Monday, March 12, 2012

Grieving

Grief is a strange beast. It sneaks up on you. Sometimes, when you think it has weakened with the passing of the years you turn to find it just as ferocious as ever. Just when it appears that it's grown old and frail like the person you are grieving never could, it catches you unawares and leaves you struggling to breathe and see through a burning sea of tears...

Today marks thirty years since my parents laid to rest their second born daughter, Jo-Anne. She was just shy of 18 months old when she passed away and I still grieve for her fiercely, despite the fact that I don't remember her, having only being a couple of months old when she died. Many a therapist have tried to find out why I have such a strong connection to her, and they have all, after a while, shook their heads and placed me in the too hard basket.

How can you grieve for someone you didn't know? How can it hurt so much and feel like something is missing when you never really knew what it was like to have it in the first place?

I spoke to my dad about her today. Though as a family we never not spoke of her, my Dad and I have spoken more about her in the last two years than all the other times put together and I've learned more about her and who she was as a child as opposed to my previous, childhood thoughts of her just being "the dead sister".

"I've been thinking about Jo-Anne a lot lately, would you mind if I wrote about her?"

"Of course you can, baby, she was your sister. I've been thinking about her a lot lately too... you know it's been thirty years?" he says as his eyes go glossy and he swallows hard.

As my dad has marveled over each of Tricky's milestones, when we're alone there is always an underlying melancholy of "Jo-Anne never did that" (I can only assume that the experience wasn't the same when I was a baby because he was too consumed by his grief to be noticing what I was doing). He tells me, like he has before, that she never learned to walk, never really talked, and only weighed a little bit more than newborn-me when she passed away... but that she had the most beautiful, infectious giggle. 

I break down and sob on his shoulder. He hugs me tight. I'm sure though, that he likes when I ask about her, even though it always ends this way. That he finds comfort in the fact that I still think of her.

My grief has changed over the years from a selfish young girl's want to have another sister to play with, to a mother's empathy and compassion. My grief now is just as much for the loss of my sister as it is an overwhelming heartache for the loss of my parents' daughter and the loss of any chance of a normal life for them.

There are some things that I think you can't fully understand and appreciate about parenting until you become one yourself... and then there are some things, awful things like this, that become so much harder to grasp when you finally have that insider knowledge.

I cannot fathom how hard it must have been for my parents when Jo-Anne went in to heart failure when I was three days old. How difficult it would have been to leave their newborn to focus on their fragile second born and take her overseas for life saving surgery. How earth shattering it was for them to watch her die on the plane ride there and bring her home in a goddamn box in the cargo hold instead of safe in their arms.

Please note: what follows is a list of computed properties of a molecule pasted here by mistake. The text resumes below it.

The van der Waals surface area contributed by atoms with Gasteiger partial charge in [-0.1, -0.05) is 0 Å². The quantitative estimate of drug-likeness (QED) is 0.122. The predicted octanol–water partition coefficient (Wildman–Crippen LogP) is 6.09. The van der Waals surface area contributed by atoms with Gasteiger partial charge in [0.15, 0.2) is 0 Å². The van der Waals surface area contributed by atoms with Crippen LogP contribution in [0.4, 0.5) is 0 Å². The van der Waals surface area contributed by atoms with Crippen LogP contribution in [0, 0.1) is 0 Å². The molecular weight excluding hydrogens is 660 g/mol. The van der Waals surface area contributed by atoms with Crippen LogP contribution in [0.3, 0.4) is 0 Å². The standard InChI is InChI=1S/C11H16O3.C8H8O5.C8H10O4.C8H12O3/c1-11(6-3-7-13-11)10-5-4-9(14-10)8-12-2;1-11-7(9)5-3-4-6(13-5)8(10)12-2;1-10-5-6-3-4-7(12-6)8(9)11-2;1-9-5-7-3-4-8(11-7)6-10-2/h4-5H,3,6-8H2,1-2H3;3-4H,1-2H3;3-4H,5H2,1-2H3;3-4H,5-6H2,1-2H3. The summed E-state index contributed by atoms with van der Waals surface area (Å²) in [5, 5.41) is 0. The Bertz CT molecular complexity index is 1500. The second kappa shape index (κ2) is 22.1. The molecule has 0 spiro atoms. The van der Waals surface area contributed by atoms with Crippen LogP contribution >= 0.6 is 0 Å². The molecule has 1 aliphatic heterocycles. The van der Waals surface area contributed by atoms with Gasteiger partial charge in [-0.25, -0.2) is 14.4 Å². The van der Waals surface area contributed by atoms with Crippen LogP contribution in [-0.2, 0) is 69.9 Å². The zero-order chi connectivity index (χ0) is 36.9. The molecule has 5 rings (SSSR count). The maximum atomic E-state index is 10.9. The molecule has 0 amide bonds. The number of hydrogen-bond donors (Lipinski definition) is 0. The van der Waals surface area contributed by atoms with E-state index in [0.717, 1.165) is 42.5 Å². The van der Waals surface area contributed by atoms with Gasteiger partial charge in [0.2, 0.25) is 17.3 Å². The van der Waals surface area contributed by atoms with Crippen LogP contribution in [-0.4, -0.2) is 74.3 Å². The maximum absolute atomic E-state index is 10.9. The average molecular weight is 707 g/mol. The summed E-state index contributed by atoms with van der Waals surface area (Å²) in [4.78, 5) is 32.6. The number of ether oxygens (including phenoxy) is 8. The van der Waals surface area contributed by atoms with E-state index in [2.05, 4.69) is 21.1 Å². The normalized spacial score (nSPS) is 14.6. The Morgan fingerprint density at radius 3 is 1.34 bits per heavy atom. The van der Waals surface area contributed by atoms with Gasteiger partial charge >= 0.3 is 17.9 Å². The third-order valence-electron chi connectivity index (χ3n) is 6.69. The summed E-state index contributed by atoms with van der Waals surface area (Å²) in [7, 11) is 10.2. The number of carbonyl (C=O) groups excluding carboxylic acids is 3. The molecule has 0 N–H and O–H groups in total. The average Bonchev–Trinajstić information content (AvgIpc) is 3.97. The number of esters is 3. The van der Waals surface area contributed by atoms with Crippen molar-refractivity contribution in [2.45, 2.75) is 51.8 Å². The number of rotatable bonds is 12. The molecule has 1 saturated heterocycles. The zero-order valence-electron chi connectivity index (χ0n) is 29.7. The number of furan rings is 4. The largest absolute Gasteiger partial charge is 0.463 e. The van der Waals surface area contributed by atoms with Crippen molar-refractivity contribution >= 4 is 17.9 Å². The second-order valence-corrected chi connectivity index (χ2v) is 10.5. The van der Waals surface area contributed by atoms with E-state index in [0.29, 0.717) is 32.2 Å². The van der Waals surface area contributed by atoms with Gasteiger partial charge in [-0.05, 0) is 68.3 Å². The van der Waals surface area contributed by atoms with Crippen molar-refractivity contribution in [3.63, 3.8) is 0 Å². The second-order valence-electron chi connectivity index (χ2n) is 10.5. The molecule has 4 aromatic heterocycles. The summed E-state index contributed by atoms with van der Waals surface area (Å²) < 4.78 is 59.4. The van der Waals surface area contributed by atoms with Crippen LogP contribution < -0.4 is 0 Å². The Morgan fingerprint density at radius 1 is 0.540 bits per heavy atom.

My mind cannot cope with the thought of that much pain and suffering.

So tonight, I hug Tricky a little closer and a little longer than usual. I look past the screaming, tantrum filled evening of a child exerting his independence and testing boundaries, and take solace in this amazing gift that is a healthy, happy child, knowing full well that there are some people who would give anything, truly anything, to experience this frustration.
A very rare photo of Jo-Anne, me and Aunty Penny on my
Christening day, a week before Jo-Jo passed away
(cropped to remove people who don't wish to be blogged about)

39 comments:

  1. Oh Glow, what a tragic story.  My heartbreaks for you, for you dad and your mom, you sister Aunty Penny and everyone whose life has been touched by someone so young dying far too early.

    Hugs to you girl. 

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  2. Wow, great writing! Going to go look in on my sleeping kids, and forgive them all their annoying behaviours today. Yes, we are lucky to have never known that grief.

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  3. So sad that your parents had to go through that and sad that you and Aunty Penny lost a sister. Virtual hugs to you all on this sad anniversary x

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  4. Beautifully written Glow. I think it's beautiful and completely normal you feel such a loss for your sister. Some of these psychologists are completely daft, even if she passed before you were born you would feel the same. It certainly doesn't matter how much you know a person. At the end of the day she is your sister and you grieve what could of been, what should of been and the great loss for your family. Thank you for writing about such a sensitive subject, I know how proud your mum and dad would be of you. Xxx

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  5. So sorry that you, your family, that anyone need face this type of pain. You are right in that there are some things that only seem to take on new or renewed significance once we become parents.

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  6. It is such a hard thing to deal with - I have no idea how i would cope.

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  7. Heartbreaking. I am so sorry. Grief is so complicated at the best of times. xxx

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  8. Just because you don't remember Jo-Anne, it doesn't make your grief any less legitimate. In some ways, it puts me in mind of parents who have suffered a miscarriage. I think it's perfectly normal to grieve for the loss of what could have been. You missed out on a relationship and connection with your sister. Even though you don't remember Jo-Anne, it's obvious that you still love her very much. Go easy on yourself Glow, rhere's nothing wrong with what you are feeling and any professional who can't see that is a moron.

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  9. Kim (workingwomenaus)March 13, 2012 at 6:23 AM

    Heartbreaking Glow. Grief is a strange beast that rears its ugly head at the strangest of times

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  10. Oh Glow, my god hon. 

    Just ... beautifully, achingly written. You're allowed to grieve for her. I don't think there are rules to grief.